Kids may be resilient, remarkable healers, but they’re by no means indestructible. Their skeletons are still developing, in most cases until their late teens, and that can occasionally lead to problems when an active growth plate takes a little too much abuse. One such condition is Sever’s disease, the most common cause of heel pain among children, particularly active adolescents.
Why Adolescent Kids Have Heel Pain
Sever’s disease is an overuse injury, meaning it occurs from repetitive stress and trauma from activities such as running and jumping on hard surfaces. For adolescents, the growth plate in their heel is still producing new bone, which means it remains “exposed” and especially susceptible to soreness and swelling—especially if the growth in the heel is outpacing growth in leg muscles and tendons.
Once the heel bone has fully developed—usually by the mid to late teens—the growth plate is no longer exposed and Sever’s disease is no longer a problem. However, until that point, active adolescents—particularly those in the midst of a growth spurt—are particularly vulnerable.
How to Tell if Your Child Has Sever’s Disease
If your child complains of foot or heel pain, especially if they’re in their adolescent years, that’s a pretty good indication that they may be suffering from Sever’s disease and need treatment.
Unfortunately, kids don’t always volunteer that information, especially if they’re worried it might keep them away from their friends of teammates. So you’ll need to be on the lookout for some telltale signs. If you notice your child limping, holding back from running and jumping, or walking daintily on their toes, there’s a good chance heel pain is the reason. Additionally, squeezing the sides of your child’s heel may produce a painful sensation.
Finding Relief From Heel Pain
As we said earlier, the good news is that kids are a resilient bunch. As a result, conservative treatments are often effective.
Unfortunately, your little one will need to take a temporary break from whatever activity was producing the pain. Depending on the severity of symptoms, we may recommend some alternative activities to keep your child moving without putting as much pressure on the heel, such as cycling, swimming, or restricting athletic activities to soft surfaces such as grass.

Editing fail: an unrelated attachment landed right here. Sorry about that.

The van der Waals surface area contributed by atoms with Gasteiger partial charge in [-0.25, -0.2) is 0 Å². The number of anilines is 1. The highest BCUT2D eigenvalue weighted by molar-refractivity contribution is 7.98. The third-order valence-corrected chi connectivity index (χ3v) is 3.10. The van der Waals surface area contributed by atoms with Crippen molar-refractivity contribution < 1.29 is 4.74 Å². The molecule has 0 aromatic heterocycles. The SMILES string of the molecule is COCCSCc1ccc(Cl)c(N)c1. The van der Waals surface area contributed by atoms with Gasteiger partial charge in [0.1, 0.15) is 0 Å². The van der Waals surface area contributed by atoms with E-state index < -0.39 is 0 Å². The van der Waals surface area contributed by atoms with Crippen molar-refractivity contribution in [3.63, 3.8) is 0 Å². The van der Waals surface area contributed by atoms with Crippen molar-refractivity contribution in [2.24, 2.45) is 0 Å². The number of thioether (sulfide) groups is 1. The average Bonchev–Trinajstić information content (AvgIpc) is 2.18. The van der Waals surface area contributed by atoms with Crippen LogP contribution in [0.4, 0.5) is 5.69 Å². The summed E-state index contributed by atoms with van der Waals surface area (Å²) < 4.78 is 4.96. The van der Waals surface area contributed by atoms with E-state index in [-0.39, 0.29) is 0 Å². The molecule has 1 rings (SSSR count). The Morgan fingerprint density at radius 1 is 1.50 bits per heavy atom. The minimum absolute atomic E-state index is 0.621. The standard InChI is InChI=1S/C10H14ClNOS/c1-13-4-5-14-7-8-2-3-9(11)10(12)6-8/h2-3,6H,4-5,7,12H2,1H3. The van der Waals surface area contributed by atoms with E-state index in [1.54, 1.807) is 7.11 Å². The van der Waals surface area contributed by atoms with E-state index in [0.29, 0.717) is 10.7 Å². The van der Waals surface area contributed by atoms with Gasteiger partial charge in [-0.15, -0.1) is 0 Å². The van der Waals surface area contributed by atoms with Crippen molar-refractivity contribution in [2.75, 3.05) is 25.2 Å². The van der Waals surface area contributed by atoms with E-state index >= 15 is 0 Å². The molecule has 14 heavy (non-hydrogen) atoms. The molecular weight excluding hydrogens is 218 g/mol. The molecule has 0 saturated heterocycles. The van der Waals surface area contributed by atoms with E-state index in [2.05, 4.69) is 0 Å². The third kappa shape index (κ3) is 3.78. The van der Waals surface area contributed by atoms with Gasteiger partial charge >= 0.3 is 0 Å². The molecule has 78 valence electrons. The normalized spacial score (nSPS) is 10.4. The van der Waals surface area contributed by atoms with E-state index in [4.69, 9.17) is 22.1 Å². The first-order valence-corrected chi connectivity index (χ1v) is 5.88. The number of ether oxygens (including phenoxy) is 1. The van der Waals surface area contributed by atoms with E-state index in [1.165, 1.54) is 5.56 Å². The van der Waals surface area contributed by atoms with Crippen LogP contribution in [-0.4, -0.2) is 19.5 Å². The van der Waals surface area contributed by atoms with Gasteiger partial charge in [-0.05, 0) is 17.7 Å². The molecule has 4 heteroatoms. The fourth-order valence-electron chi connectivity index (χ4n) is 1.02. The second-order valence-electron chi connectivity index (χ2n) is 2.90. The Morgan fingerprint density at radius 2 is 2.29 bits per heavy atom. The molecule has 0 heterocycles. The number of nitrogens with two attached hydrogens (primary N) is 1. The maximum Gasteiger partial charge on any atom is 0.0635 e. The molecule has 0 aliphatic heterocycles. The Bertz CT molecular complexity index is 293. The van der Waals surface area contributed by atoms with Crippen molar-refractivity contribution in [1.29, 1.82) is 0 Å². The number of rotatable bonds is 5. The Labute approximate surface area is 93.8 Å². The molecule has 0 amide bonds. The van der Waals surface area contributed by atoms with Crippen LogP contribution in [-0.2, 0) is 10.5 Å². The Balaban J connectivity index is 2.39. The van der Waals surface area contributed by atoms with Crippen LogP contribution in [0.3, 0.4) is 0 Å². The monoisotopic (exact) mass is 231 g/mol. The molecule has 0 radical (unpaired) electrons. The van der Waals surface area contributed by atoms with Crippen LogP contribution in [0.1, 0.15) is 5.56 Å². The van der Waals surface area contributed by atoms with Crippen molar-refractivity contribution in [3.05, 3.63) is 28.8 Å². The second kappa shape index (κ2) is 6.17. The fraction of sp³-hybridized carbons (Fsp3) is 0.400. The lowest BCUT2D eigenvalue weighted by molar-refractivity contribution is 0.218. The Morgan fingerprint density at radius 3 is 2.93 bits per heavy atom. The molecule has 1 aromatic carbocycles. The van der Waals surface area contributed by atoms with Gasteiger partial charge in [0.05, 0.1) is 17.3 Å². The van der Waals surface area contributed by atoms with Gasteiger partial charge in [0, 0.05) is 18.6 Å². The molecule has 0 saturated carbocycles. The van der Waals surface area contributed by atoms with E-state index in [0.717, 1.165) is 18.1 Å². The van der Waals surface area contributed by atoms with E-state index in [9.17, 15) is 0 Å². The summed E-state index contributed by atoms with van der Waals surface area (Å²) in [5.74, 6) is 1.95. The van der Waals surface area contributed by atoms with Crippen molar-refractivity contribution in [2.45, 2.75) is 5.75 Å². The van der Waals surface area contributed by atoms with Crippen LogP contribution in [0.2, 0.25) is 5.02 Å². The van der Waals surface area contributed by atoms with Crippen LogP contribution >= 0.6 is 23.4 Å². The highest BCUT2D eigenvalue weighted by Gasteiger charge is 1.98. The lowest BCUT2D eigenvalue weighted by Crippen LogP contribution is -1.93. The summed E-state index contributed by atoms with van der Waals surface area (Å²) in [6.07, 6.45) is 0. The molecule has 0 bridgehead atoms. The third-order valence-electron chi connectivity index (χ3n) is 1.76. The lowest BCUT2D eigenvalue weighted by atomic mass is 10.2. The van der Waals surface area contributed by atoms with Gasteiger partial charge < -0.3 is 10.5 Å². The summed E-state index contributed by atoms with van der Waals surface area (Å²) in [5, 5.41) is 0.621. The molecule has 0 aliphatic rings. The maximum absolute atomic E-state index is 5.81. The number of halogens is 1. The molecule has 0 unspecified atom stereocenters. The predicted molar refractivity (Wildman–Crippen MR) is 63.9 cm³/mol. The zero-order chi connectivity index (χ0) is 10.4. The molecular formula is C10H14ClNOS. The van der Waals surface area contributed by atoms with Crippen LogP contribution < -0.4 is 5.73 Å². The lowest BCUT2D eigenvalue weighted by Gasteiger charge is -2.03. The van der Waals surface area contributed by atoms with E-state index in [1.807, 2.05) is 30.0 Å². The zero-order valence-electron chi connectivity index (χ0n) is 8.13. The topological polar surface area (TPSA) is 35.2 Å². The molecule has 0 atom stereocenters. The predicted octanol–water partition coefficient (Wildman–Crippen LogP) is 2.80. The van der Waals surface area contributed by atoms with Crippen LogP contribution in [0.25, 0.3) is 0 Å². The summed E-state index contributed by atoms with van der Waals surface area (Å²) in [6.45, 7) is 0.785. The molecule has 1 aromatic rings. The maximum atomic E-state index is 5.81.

We may also recommend a program of gentle exercises and stretches designed to strengthen leg muscles and keep pain and swelling at a minimum. Additionally, in some cases temporary shoe inserts or modifications such as heel supports may be effective.
In the most severe cases, the foot may need to be immobilized via a cast or walking boot for a period of time to allow undisturbed healing.
Preventing Future Problems
With proper care, cases of Sever’s disease tend to resolve completely within 2-8 weeks—the earlier you seek treatment, the faster recovery tends to go. However, until the heel bone has stopped growing, your child may be susceptible to a reoccurrence of the problem.
The best way to prevent the condition from returning is by ensuring your child always has a good pair of shoes that fits correctly, supports and cushions the arch, and protects the heel. Kids’ feet grow fast, so keep checking every couple of months or so to make sure their shoes are still right for their feet.
For kids with other foot problems, such as high arches or overpronation, additional preventative measure may be recommended. We’ll be able to provide guidance after examining your child’s feet.
Take your little one seriously when he or she complains of heel pain. Dr. Keith McSpadden at North Austin Foot & Ankle Institute is an expert in diagnosing and treating Sever’s disease, and can help your child get back to running, jumping, and playing pain free as quickly as possibly using gentle, conservative care. To set up an appointment at our Cedar Park or Round Rock offices, give us a call at 512-593-2949.